One of the most important jobs of any newsroom in any city is to tell the stories of the people who shape and construct the narratives of the community.
But for many years, newsrooms, reporters and leaders did not reflect those communities as well as they should. Reporters and editors often served as interlopers — folks who worked in a location but were not a part of the vibrant fabric that makes each region unique.
It was shortly after the murder of George Floyd that diversity, equity and inclusion statements were made throughout America, including in journalism and newsrooms. While a communal reading of the proverbial room was the right thing to do by organizations that wield power, it was easy for citizens to remain skeptical as to whether these statements would lead to substantial and consequential change.
That skepticism was understandable.
In a study that took place between 2012 and 2016, the Pew Research Center found that more than three quarters of newsroom employees — reporters, editors, photographers and multimedia journalist, videographers, among other positions — were non-Hispanic white. Furthermore, all data points to journalism being predominantly white and male.
While this data, which was published in 2018, was not terribly surprising, the racial reckoning that major print publications and television news organizations engaged with since the seminal Floyd tragedy have reshaped the industry. Promising appointments throughout journalism have occurred since mid-2020 with a new group of diverse news professionals taking over not just as reporters, but as deputy and executive editors, editors-in-chief and other significant leadership roles.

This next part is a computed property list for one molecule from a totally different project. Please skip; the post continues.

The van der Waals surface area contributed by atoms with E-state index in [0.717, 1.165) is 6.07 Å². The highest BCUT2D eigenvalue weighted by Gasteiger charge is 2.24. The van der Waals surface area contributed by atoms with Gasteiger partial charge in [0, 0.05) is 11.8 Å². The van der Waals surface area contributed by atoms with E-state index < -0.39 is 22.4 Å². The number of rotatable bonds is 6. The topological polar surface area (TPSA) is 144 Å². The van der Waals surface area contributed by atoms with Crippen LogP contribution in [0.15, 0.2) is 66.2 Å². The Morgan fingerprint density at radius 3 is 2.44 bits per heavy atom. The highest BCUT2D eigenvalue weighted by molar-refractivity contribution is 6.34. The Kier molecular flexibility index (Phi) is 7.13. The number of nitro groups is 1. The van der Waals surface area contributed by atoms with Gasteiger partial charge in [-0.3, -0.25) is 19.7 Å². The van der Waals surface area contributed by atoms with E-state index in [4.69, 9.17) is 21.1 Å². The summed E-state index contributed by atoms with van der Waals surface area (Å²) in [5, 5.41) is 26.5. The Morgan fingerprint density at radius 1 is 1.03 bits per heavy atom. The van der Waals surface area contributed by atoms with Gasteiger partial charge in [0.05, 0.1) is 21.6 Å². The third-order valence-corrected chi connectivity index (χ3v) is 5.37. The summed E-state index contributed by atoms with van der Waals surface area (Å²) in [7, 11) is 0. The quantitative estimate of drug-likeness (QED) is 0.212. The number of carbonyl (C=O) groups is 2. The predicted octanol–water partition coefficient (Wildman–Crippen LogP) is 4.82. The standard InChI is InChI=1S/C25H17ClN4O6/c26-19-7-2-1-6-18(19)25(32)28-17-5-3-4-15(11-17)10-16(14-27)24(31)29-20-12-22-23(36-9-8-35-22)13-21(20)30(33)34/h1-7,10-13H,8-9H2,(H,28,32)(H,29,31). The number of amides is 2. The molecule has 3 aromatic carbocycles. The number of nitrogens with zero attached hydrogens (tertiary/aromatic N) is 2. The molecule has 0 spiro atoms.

Leona Allen has been in her position as the deputy publisher of the Dallas Morning News since August of 2020. As a longtime newsperson, Allen saw the winds of change starting to sway just months before she took her assignment, but it didn’t take long for her to understand that this moment in the industry felt different.
Allen has plied her trade as a journalist for more than three decades and has been part of “every diversity initiative you can imagine.” But one of the most powerful elements of this new wave of diversity and equity outreach is that she now was in a position to hold her company accountable. And she made it clear that she was only interested in making big moves toward equity of all types.
“One of the things that I talked to our publisher about was that if this was a one-anddone kind of thing, I wasn’t the one for the job,” Allen said. “You have to put sustained energy and effort behind these goals. What’s worked for us is that I made it clear that it can’t just be me: every leader of the company has to be working toward the same goal. It can’t be just one person paying attention to these things. It’s everyone’s responsibility.”